An affordable vacation on Maui’s Hana Highway


An affordable vacation on Maui’s Hana Highway

MAUI, Hawaii It all came back to me when a mud splattered pickup with giant tires fishtailed from around a tight bend ahead. My breath sucked in with an audible whoosh as our fenders air kissed like starlets at a Hollywood premiere.

Fleeting thought: Maybe I should have popped for the full damage waiver at the car rental counter.

This was Maui’s road to Hana, 50+ miles that has long been fabled among tourists for being as bendy as a garter snake with cramps. One lane bridges? Enough to give a Formula One driver a permanent nervous tic.

But it had been well more than a decade since I’d last driven it. With my mainlander’s view of how “progress” inevitably straightens roads, I was braced on a recent visit for the adventure to have been tamed out of the Hana Highway.

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Embrace it. Shut off the AC and open your windows to savor the heady aromas of wild jasmine and rotting guavas. Relish views of jungle waterfalls, lava rock coast and swaying palms while you keep your eyes peeled and fingers crossed.

Many make the mistake of white knuckling the round trip drive to the little town of Hana on Maui’s fabulously scenic wetter side in a single day instead of staying overnight. Even the most fun loving motorist can end http://www.cheapjerseys11.com/ up with a vacant stare. With rooms for two starting at $450, it’s not for everyone’s budget. So I set out to find the cheaper side of Hana.

Here’s a roundup of tips on where to stay, where to eat and what to do without emptying your wallet.

Airbnb and online vacation rental sites have opened up Hana’s lodging market.

But don’t stop there. On VRBO, I found a modest room in a local family’s back garden for $87 a night plus tax, a wild bargain no matter where in Hawaii. (Pay $11 more for a full kitchen; sorry, no credit cards.) It was nothing fancy, but it was as clean and well equipped as a Super 8 with a riotous garden of torch ginger outside the door. Among dozens of campsites including many with ocean views I saw only one tent camper when I visited in October. Included are picnic tables, barbecue grills and vault toilets. Bring your own water jugs, which can be refilled at the visitor center. First come, first served.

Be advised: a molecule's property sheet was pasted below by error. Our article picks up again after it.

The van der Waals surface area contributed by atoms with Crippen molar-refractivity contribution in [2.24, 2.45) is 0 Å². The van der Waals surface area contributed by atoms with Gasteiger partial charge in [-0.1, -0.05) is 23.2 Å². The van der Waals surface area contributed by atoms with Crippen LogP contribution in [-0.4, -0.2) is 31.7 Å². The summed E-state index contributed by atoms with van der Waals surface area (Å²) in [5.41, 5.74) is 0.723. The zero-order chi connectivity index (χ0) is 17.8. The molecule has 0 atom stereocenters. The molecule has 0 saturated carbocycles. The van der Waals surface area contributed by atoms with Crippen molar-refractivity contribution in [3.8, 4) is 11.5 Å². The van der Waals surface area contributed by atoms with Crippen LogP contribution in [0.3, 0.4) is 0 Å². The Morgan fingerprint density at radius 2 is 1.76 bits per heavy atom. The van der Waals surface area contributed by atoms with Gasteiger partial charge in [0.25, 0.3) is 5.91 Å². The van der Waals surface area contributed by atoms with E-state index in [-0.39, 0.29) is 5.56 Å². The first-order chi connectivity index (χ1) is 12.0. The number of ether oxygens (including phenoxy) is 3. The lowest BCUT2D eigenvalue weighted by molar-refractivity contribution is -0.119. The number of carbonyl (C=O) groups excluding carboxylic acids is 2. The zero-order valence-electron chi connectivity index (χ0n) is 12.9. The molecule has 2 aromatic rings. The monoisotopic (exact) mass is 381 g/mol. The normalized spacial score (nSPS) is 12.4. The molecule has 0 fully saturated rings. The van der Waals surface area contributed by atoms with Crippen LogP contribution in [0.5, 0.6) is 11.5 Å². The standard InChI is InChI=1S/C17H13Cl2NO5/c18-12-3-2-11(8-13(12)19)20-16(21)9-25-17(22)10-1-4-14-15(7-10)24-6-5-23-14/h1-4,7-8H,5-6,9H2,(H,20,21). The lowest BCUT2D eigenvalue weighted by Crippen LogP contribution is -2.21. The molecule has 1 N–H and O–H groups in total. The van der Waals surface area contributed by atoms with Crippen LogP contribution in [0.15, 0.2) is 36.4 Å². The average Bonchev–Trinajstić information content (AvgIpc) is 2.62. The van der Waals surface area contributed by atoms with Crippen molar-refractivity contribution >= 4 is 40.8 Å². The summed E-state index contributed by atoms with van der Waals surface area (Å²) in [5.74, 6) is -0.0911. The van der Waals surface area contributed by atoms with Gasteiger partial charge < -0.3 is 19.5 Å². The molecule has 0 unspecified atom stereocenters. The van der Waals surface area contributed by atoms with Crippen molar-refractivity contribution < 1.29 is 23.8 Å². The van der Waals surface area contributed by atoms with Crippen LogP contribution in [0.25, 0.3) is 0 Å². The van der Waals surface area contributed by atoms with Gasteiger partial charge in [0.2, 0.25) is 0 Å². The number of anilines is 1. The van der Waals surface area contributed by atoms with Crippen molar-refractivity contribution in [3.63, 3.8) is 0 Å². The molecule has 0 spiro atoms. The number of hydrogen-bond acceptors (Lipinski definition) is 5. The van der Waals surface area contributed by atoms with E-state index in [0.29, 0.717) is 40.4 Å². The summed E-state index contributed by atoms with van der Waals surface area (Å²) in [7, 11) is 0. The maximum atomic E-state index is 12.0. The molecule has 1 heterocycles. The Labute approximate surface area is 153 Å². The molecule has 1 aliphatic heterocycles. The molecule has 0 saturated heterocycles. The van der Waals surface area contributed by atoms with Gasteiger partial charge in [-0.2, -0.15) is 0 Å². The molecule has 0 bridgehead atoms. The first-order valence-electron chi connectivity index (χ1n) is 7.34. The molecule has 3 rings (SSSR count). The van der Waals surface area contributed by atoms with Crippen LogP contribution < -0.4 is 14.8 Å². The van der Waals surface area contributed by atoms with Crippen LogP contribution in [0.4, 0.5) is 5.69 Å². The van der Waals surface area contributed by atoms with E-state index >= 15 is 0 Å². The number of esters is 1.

Braddah Hutt’s BBQ Grill, off the highway just south of Hana, draws you in with sweet smelling smoke wafting across the road as you drive through a tunnel of Cook Island pines. Chicken plate $11, fish tacos for $8.

Da Chow Wagon, just south of Hana’s only gas station, is a good place for classic Hawaiian dishes such as loco moco (beef patty topped with fried egg and gravy, on rice), $10; or catch of the day, $14.

In town, there’s also the Surfin’ Burro trailer (burritos), and for dessert, Shaka Pops, a stand that sells fruit packed ice pops in flavors such cheap jerseys as strawberry banana and ginger.

Lunch at the beach? Head 1.5 miles south and turn toward the ocean on Haneo’o Road. The first sand you’ll come to is Koki Beach, popular with surfers. As the road curves you’ll see a cement block barbecue where locals take turns fixing and selling lunch. For $10, I got a big plate of kalua pork with sides of rice and macaroni salad from David and Ilona Phillips.

Come to Koki Beach around dawn, David advised, to see locals fish with nets and catch lobsters.

Sated with carbs and salty pork? Stop by the Hana Fresh tent at Hana Health Center, 4590 Hana Highway. Not only do they sell lots of fresh produce, but the smoothies are a bit of tropical, icy heaven: mango, passion fruit and pineapple blended with coconut water, $7.

If you rent a place with a kitchen (good idea!), two Hana stores sell groceries: historical Hasegawa General Store, 5165 Hana Highway, and the Hana Ranch Store, 1 Mill St. Both have limited inventory and steep prices. To save money, shop in Kahului (Safeway, Costco) before heading east.

The other Hana Highway budgeteer’s treasure: roadside fruit stands. Here’s where to find the ripest papaya for a buck or two.

Take another drive

This might sound crazy after spending your day in the car to get to Hana, but the next day you’ll want to see more. This side of the island only gets more junglelike as you tour the shore south of Hana. Pack a lunch and the day won’t cost you more than gas and the $15 admission to Haleakala National Park.

Here you benefit from the Hawaii law that every beach is public. Since the Travaasa Hana resort isn’t on a beach, this is where the hotel shuttles its guests. They have exclusive access to some dressing rooms and showers, but there are public restrooms, too. And everyone gets to use the well built stone stairway leading to the beach.

After a wade, continue south on the highway, which gets bumpier and narrower. Signs recommend 5 mph on some turns as you tunnel beneath thick canopies of monkeypod and breadfruit trees.

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